The first impact of this is to significantly increase the number of “no-click” searches where users get answers without taking any other action. At first glance, this is great for users, but not so great for businesses.

    The problem, as annoying as it can be at times, is that advertising underpins the Internet as we know it today. Companies create content and make it available online, often at no cost to us. This allows you to build an audience that may one day become your customers, or get paid for showing ads on your own site. It also provides the revenue that big technology companies need to develop services like search and make them available for free.

    At this time it is unknown how this will play out. If chatbot providers (Google, Microsoft, etc.) take the route of charging users to use their services, all revenue goes to the chatbot provider, greatly reducing incentives for companies to create online content.

    Providers, on the other hand, may adopt a model where businesses pay to include information or links to pages in their chatbot output. In that case, it is inevitable that results will be biased toward providing information that companies want to see.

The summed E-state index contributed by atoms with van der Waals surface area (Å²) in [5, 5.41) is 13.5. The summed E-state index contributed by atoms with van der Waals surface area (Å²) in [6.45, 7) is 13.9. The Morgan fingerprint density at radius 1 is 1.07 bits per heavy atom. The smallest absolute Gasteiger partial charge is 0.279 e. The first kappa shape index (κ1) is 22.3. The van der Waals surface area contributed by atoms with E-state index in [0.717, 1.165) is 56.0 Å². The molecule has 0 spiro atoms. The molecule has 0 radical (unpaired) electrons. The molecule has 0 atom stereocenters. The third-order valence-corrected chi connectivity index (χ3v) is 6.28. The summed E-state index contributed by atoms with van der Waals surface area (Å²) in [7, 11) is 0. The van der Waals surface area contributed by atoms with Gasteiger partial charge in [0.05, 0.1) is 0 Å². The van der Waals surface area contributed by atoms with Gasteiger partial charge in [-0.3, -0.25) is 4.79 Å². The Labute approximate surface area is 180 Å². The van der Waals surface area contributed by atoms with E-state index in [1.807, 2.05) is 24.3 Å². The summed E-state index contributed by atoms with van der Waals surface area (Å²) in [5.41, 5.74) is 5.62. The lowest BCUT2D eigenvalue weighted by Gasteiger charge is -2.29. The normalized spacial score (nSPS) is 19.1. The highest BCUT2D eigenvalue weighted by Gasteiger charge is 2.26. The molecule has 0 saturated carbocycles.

What impact will this have on SEO?

    SEO means optimizing the keywords used on a page in order to encourage search engines to list that page in the SERPs.

    Generative AI has a lot to do with this. First, it excels at creating SEO content. Anyone can use it to create content (or edit existing content) that is more attractive to search engines.

    This can have a democratizing effect on content creation, as businesses (and individuals) no longer need SEO expertise.

    However, as anyone who has used generative AI knows, generative AI is great at creating boilerplate content, but not necessarily with original ideas or new thinking. there is no. In the short term, there could be an explosion of low-value content that just rehashes old ideas.